Model specification is the process of determining which independent variables to include and exclude from a regression equation. How do you choose the best regression model? The world is complicated, and trying to explain it with a small sample doesn’t help. In this post, I’ll show you how to select the correct model. I’ll cover statistical methods, difficulties that can arise, and provide practical suggestions for selecting your model. Often, the variable selection process is a mixture of statistics, theory, and practical knowledge.
The need for model selection often begins when a researcher wants to mathematically define the relationship between independent variables and the dependent variable. Typically, investigators measure many variables but include only some in the model. Analysts try to exclude independent variables that are not related and include only those that have an actual relationship with the dependent variable. During the specification process, the analysts typically try different combinations of variables and various forms of the model. For example, they can try different terms that explain interactions between variables and curvature in the data.
The analysts need to reach a Goldilocks balance by including the correct number of independent variables in the regression equation.
- Too few: Underspecified models tend to be biased.
- Too many: Overspecified models tend to be less precise.
- Just right: Models with the correct terms are not biased and are the most precise.
To avoid biased results, your regression equation should contain any independent variables that you are specifically testing as part of the study plus other variables that affect the dependent variable.
Related post: When Should I Use Regression?
Statistical Methods for Model Specification
You can use statistical assessments during the model specification process. Various metrics and algorithms can help you determine which independent variables to include in your regression equation. I review some standard approaches to model selection, but please click the links to read my more detailed posts about them.
Adjusted R-squared and Predicted R-squared: Typically, you want to select models that have larger adjusted and predicted R-squared values. These statistics can help you avoid the fundamental problem with regular R-squared—it always increases when you add an independent variable. This property tempts you into specifying a model that is too complex, which can produce misleading results.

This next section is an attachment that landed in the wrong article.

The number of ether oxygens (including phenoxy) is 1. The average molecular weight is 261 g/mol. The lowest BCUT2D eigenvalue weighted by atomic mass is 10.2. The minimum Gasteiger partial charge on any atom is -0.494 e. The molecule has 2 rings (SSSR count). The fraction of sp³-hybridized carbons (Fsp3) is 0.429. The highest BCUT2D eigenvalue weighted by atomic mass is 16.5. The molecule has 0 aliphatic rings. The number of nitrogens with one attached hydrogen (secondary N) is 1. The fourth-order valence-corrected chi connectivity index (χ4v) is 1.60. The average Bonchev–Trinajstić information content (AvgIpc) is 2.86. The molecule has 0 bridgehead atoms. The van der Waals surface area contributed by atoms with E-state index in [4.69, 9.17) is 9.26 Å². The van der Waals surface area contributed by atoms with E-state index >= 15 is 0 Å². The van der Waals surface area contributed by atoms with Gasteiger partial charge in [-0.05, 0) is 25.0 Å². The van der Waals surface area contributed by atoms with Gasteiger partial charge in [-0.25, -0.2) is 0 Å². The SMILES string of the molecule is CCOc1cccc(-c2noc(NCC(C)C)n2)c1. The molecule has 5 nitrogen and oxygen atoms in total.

- Adjusted R-squared increases only when a new variable improves the model by more than chance. Low-quality variables can cause it to decrease.
- Predicted R-squared is a cross-validation method that can also decrease. Cross-validation partitions your data to determine whether the model is generalizable outside of your dataset.
P-values for the independent variables: In regression, p-values less than the significance level indicate that the term is statistically significant. “Reducing the model” is the process of including all candidate variables in the model, and then repeatedly removing the single term with the highest non-significant p-value until your model contains only significant terms.
Stepwise regression and Best subsets regression: These two automated model selection procedures are algorithms that pick the variables to include in your regression equation. These automated methods can be helpful when you have many independent variables, and you need some help in the investigative stages of the variable selection process. These procedures can provide the Mallows’ Cp statistic, which helps you balance the tradeoff between precision and bias.
Real World Complications in the Model Specification Process
The good news is that there are statistical methods that can help you with model specification. Unfortunately, there are a variety of complications that can arise. Fear not! I’ll provide some practical advice!
- Your best model is only as good as the data you collect. Specification of the correct model depends on you measuring the proper variables. In fact, when you omit important variables from the model, the estimates for the variables that you include can be biased. This condition is known as omitted variable bias. If you can’t include a confounder, consider including a proxy variable to avoid this bias.
- The sample you collect can be unusual, either by luck or methodology. False discoveries and false negatives are inevitable when you work with samples.